Poverty in the United States

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There is significant disagreement about poverty in the United States; particularly over how poverty ought to be defined. Using radically different definitions, two major groups of advocates have claimed variously (a) that the United States has eliminated poverty over the last century; or (b) that it has such a severe crisis of poverty that it ought to devote significantly more resources to the problem.

Much of the debate about poverty focuses on (a) statistical measures of poverty and (b) the clash between advocates and opponents of welfare programs and government regulation of the market. Measures of poverty can be either absolute or relative.


Measures of poverty

The official poverty measure

There are two versions of the federal poverty measure: the poverty thresholds (which are the primary version) and the poverty guidelines. The Census Bureau issues the poverty thresholds, which are generally used for statistical purposes—for example, to estimate the number of persons in poverty nationwide each year and classify them by type of residence, race, and other social, economic, and demographic characteristics. The Department of Health and Human Services issues the poverty guidelines for administrative purposes—for instance, to determine whether a person or family is eligible for assistance through various federal programs.[1]

Since the 1960's, the United States Government has defined poverty in absolute terms. When the Johnson administration declared "war on poverty" in 1964, it chose an absolute measure. The "absolute poverty line" is the threshold below which families or individuals are considered to be lacking the resources to meet the basic needs for healthy living; having insufficient income to provide the food, shelter and clothing needed to preserve health.

The "Orshansky Poverty Thresholds" form the basis for the current measure of poverty in the U.S. Mollie Orshansky was an economist working for the Social Security Administration (SSA). Her work appeared at an opportune moment. Orshansky's article was published later in the same year that Johnson declared war on poverty. Since her measure was absolute (i.e., did not depend on other events), it made it possible to objectively answer whether we were "winning" this war. The newly formed United States Office of Economic Opportunity adopted the lower of the Orshansky poverty thresholds for statistical, planning and budgetary purposes in May 1965.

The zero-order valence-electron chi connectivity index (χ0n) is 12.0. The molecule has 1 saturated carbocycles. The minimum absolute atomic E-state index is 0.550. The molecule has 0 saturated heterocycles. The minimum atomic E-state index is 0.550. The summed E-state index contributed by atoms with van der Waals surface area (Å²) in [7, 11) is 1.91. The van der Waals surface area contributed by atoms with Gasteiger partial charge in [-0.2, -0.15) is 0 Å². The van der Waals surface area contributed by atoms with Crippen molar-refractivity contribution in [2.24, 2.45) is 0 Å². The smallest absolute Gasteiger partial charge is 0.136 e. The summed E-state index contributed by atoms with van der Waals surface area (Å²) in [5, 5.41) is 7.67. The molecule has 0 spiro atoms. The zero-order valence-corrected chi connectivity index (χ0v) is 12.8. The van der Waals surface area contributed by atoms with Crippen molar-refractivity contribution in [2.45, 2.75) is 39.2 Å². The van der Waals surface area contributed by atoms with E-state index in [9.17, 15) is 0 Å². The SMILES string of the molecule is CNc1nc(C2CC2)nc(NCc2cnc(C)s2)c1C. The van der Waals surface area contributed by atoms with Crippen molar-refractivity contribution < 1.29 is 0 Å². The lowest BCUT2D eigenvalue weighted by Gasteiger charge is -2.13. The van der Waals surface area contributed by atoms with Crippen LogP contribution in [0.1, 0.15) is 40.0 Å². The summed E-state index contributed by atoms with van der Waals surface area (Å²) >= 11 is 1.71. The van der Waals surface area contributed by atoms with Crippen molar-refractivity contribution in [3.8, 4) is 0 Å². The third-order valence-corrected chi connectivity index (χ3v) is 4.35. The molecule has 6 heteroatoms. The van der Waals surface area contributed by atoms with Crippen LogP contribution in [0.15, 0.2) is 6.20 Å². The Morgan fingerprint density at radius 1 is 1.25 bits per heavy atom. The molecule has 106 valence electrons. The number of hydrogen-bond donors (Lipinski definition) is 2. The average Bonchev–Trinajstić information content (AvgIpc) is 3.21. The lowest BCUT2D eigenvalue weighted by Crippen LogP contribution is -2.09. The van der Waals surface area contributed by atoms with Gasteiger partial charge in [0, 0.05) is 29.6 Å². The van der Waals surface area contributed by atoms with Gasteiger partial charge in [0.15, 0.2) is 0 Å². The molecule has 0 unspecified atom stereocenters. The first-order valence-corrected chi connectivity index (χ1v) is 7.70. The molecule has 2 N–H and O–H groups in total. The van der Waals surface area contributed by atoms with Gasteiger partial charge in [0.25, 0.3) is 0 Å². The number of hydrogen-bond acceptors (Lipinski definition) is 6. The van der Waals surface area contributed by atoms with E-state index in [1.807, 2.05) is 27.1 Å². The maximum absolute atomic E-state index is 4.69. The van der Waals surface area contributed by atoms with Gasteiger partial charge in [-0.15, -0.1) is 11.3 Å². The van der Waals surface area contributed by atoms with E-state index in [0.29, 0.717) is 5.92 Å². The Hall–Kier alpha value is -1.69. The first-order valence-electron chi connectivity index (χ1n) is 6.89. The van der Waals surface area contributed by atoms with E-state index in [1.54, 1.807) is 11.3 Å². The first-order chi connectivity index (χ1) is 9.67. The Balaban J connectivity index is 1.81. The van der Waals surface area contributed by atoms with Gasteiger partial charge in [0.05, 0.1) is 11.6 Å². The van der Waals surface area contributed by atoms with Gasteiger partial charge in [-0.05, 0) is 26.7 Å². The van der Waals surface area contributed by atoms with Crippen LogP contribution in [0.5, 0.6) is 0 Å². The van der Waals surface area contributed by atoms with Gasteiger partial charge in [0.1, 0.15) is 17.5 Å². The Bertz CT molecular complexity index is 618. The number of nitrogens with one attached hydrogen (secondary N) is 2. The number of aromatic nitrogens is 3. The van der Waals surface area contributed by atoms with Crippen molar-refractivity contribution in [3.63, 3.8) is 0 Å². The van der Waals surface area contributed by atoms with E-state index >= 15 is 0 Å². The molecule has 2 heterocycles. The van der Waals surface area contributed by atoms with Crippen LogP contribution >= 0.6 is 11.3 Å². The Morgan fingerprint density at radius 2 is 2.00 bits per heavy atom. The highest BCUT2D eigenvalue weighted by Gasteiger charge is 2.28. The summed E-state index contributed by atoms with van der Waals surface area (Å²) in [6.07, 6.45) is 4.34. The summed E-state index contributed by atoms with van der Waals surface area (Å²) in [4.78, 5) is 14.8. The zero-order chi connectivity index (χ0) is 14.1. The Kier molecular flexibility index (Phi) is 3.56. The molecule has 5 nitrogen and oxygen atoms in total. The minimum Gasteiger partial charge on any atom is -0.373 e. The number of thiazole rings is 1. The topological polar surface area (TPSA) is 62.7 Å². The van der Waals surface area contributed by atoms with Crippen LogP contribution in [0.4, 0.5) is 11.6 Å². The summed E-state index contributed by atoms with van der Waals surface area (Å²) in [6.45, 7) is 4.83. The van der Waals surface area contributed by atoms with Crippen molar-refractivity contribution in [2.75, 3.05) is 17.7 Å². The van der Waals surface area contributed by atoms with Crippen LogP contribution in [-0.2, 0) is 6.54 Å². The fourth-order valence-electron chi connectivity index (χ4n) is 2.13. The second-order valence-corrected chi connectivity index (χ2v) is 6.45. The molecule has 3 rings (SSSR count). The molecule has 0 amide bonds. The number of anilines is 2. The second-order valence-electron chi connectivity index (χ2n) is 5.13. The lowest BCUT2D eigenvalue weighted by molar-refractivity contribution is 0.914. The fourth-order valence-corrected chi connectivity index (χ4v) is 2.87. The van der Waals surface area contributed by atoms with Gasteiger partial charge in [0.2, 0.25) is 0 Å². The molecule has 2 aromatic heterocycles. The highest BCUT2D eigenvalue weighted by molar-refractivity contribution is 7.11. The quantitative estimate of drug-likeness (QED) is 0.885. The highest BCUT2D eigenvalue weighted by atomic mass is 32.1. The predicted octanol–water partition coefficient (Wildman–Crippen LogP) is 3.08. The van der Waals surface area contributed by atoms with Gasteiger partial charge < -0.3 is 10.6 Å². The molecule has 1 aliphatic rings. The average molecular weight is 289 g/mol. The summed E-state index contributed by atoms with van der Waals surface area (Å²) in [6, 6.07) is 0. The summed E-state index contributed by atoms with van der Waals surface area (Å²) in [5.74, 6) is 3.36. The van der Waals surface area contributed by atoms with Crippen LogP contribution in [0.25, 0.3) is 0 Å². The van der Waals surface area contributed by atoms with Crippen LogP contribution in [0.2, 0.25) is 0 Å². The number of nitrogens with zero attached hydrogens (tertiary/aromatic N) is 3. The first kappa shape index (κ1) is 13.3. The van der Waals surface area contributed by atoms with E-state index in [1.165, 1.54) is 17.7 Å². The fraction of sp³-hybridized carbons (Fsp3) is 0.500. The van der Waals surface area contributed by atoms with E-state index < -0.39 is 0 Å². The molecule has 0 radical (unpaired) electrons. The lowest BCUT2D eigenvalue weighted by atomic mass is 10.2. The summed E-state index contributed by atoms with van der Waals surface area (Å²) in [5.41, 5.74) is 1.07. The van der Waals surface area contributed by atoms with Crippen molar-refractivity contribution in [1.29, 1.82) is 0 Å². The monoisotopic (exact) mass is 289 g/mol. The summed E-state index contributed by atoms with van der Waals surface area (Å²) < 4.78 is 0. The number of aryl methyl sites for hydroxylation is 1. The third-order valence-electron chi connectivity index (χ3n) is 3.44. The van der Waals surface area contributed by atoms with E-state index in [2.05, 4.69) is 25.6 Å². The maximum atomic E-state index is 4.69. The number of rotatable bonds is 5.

The Bureau of the Budget (now the Office of Management and Budget) adopted Orshansky's definition for statistical use in all Executive departments in 1965. The measure gave a range of income cutoffs, or thresholds, adjusted for factors such as family size, sex of the family head, number of children under 18 years old, and farm or non-farm residence. The economy food plan (the least costly of four nutritionally adequate food plans designed by the Department of Agriculture) was at the core of this definition of poverty.

The Department of Agriculture found that families of three or more persons spent about one third of their after-tax income on food. For these families poverty thresholds were set at three times the cost of the economy food plan. Different procedures were used for calculating poverty thresholds for two person households and persons living alone. Annual updates of the SSA poverty thresholds were based on price changes in the economy food plan.

Two changes were made to the poverty definition in 1969. Thresholds for non-farm families were tied to annual changes in the Consumer Price Index (CPI) rather than changes in the cost of the economy food plan. Farm thresholds were raised from 70 to 85 percent of the non-farm levels.

In 1981, further changes were made to the poverty definition. Separate thresholds for "farm" and "female-householder" families were eliminated. The largest family size category became "nine persons or more."

Apart from these changes, the U.S. government's approach to measuring poverty has remained static for the past forty years.

Current poverty guidelines

2005 HHS Poverty Guidelines [2]

Persons in Family Unit 48 Contiguous States and D.C. Alaska Hawaii
1 $9,570 $11,950 $11,010
2 $12,830 $16,030 $14,760
3 $16,090 $20,110 $18,510
4 $19,350 $24,190 $22,260
For each additional person, add $3,260 $4,080 $3,750

SOURCEFederal Register, Vol. 70, No. 33, February 18, 2005, pp. 8373-8375.

Relative measures of poverty